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Why snapshot isolation is so useful

May 19th, 2009 · 4 Comments

Many commercial and open-source database management systems, including Microsoft SQL Server, Oracle, MySQL (with InnoDB or Falcon storage engines), PostgreSQL, Firebird, H2, Interbase, Sybase IQ, and SQL Anywhere support multi-version concurrency control, abbreviated as MVCC and often referred to as snapshot isolation.

Why is support for snapshot isolation so important? Well, snapshot isolation provides another widget in the DBA’s toolkit, providing reasonable semantics that avoids various types of update anomalies, while not incurring the considerable overhead and contention of serializable query execution strategies.

The term serializability characterizes execution schedules where interleaved interaction of two or more database applications occur as if those transactions were executed serially (one following another). Prior to the idea of snapshot isolation, documented for the first time in reference [1] and subsequently implemented in Oracle, the way to achieve serializable transaction execution was through strict two-phase locking. However, the vast majority of database applications cannot tolerate the lack of concurrency that serializable execution entails; almost always, application developers are willing to tradeoff serializable semantics for improved concurrency (ie. weaker transaction isolation) and snapshot isolation is an important type of weaker concurrency control.

The ANSI/ISO SQL Standard defines isolation levels in terms of anomalies that may be avoided. They are (SQL:2008, Section 4.35.4, pp. 124-5):

The isolation level specifies the kind of phenomena that can occur during the execution of concurrent SQL transactions. The following phenomena are possible:

  1. P1 (“Dirty read”): SQL-transaction T1 modifies a row. SQL-transaction T2 then reads that row before T1 performs a COMMIT. If T1 then performs a ROLLBACK, T2 will have read a row that was never committed and that may thus be considered to have never existed.
  2. P2 (“Non-repeatable read”): SQL-transaction T1 reads a row. SQL-transaction T2 then modifies or deletes that row and performs a COMMIT. If T1 then attempts to reread the row, it may receive the modified value or discover that the row has been deleted.
  3. P3 (“Phantom”): SQL-transaction T1 reads the set of rows N that satisfy some search condition. SQL transaction T2 then executes SQL statements that generate one or more rows that satisfy the search condition used by SQL-transaction T1. If SQL-transaction T1 then repeats the initial read with the same search condition, it obtains a different collection of rows.

It is well-known [1] that the above definitions are lacking in describing all of the anomalies that may occur at isolation levels lower than SERIALIZABLE; the paper by Berenson et al. [1] is highly recommended for DBAs and application programmers alike to help understand the anomalous behaviour that can be encountered at lower isolation levels. However, a common characteristic that ANSI isolation levels 1 through 3 incur is that a writer will block a reader; as with many other DBMS implementations, SQL Anywhere’s concurrency control is based on locking and write locks cause blocking, except for read transactions at isolation level 0 (READ UNCOMMITTED) which offers no correctness guarantees. Moreover, writers always block other writers: SQL Anywhere does not permit “dirty writes” – termed P0 in reference [1] – at any isolation level, due to the ROLLBACK and recovery issues that entail if dirty writes are permitted.

The SQL standard does not specify how these P1, P2, and P3 anomalies are to be avoided; every database management system is free to implement its own solutions. For example, beginning with SQL Anywhere Version 10, SQL Anywhere utilizes intent locks with update-able cursors to prevent concurrent updates; intent locks permit read transactions to process the row, at least until the row is actually modified and the intent lock is upgraded to a write lock.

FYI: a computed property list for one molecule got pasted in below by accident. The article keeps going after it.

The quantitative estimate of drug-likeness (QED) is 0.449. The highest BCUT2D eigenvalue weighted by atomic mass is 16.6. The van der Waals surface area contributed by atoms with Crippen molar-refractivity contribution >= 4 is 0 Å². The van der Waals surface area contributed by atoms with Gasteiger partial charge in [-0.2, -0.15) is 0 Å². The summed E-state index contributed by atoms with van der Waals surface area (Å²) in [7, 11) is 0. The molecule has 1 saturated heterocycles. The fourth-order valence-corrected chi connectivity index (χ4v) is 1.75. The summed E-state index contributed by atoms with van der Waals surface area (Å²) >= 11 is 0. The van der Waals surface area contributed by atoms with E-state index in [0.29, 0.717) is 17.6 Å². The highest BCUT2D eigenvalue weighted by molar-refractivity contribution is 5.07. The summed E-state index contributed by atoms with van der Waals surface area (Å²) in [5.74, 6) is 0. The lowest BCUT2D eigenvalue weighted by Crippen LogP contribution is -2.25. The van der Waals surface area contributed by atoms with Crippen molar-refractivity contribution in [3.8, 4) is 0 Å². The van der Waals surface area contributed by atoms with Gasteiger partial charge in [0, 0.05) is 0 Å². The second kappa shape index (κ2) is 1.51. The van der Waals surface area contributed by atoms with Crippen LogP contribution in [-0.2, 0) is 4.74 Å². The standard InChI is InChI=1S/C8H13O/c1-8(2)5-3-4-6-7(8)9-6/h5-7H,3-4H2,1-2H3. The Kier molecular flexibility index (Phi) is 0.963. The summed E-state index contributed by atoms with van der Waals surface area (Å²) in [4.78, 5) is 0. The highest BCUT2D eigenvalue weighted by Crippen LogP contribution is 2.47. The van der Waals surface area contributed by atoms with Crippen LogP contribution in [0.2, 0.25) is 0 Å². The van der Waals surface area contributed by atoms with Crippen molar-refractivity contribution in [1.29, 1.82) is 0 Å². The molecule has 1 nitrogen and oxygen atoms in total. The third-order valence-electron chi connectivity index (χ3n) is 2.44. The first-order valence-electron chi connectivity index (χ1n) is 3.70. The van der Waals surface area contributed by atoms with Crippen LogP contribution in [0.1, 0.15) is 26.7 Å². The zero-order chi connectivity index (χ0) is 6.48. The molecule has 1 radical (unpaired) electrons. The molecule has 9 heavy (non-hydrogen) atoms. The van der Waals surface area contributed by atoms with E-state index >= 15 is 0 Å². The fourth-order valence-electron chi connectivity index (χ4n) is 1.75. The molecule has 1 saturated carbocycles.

In addition to expanding on the ANSI isolation levels, reference [1] defined snapshot isolation: the basic idea is for each transaction to “see” a consistent snapshot of the database as of transaction start, and that this snapshot remains unaffected by other concurrent update transactions. Because of some quirks of terminology, many believe that snapshot isolation offers serializable semantics. However, snapshot isolation is not serializable [3] and some researchers have over the years proposed modifications to snapshot isolation so that it does offer serializability [4].

Snapshot isolation as proposed in [1] and implemented in Oracle is based on first-committer-wins; that is, if two transactions modify the same row, which is permitted in this scheme, the first transaction to COMMIT “wins”, and other transactions in conflict will be unable to COMMIT, and must ROLLBACK. In contrast, snapshot isolation in SQL Anywhere is based on first-writer-wins, which (still) forces writers to block writers. This has the advantage of simplifying an application’s COMMIT logic, but the disadvantage of being subject to greater risk of deadlock. However, SQL Anywhere’s snapshot isolation retains the benefits of writers not blocking readers. This permits an application to “see” a consistent state of the database since the start of the transaction, making it straightforward, for example, for a read-only transaction to analyze an entire database without regard to updates made by concurrent transactions. This is a very powerful benefit of snapshot isolation.

Of course, snapshot isolation doesn’t come for free. It is necessary for the database system to construct archive copies of changed data in anticipation of new snapshot transactions. With SQL Anywhere, copies of snapshot rows are managed automatically, written to the temp file (which grows on demand) as necessary. However, though the management impact is near zero, query performance can suffer as snapshot rows may need to be fetched individually from the snapshot row store in the temp file, based on the snapshot semantics of the transaction. The degree of performance degradation depends entirely on the application and its workload, and will be worse with update-intensive workloads. Nonetheless, those same update-intensive workloads may not be perform well with traditional ANSI isolation levels based on locking, because of the lock contention that may be incurred, and the greater potential for deadlock. Hence careful capacity planning should be undertaken prior to deploying such an application in a production setting.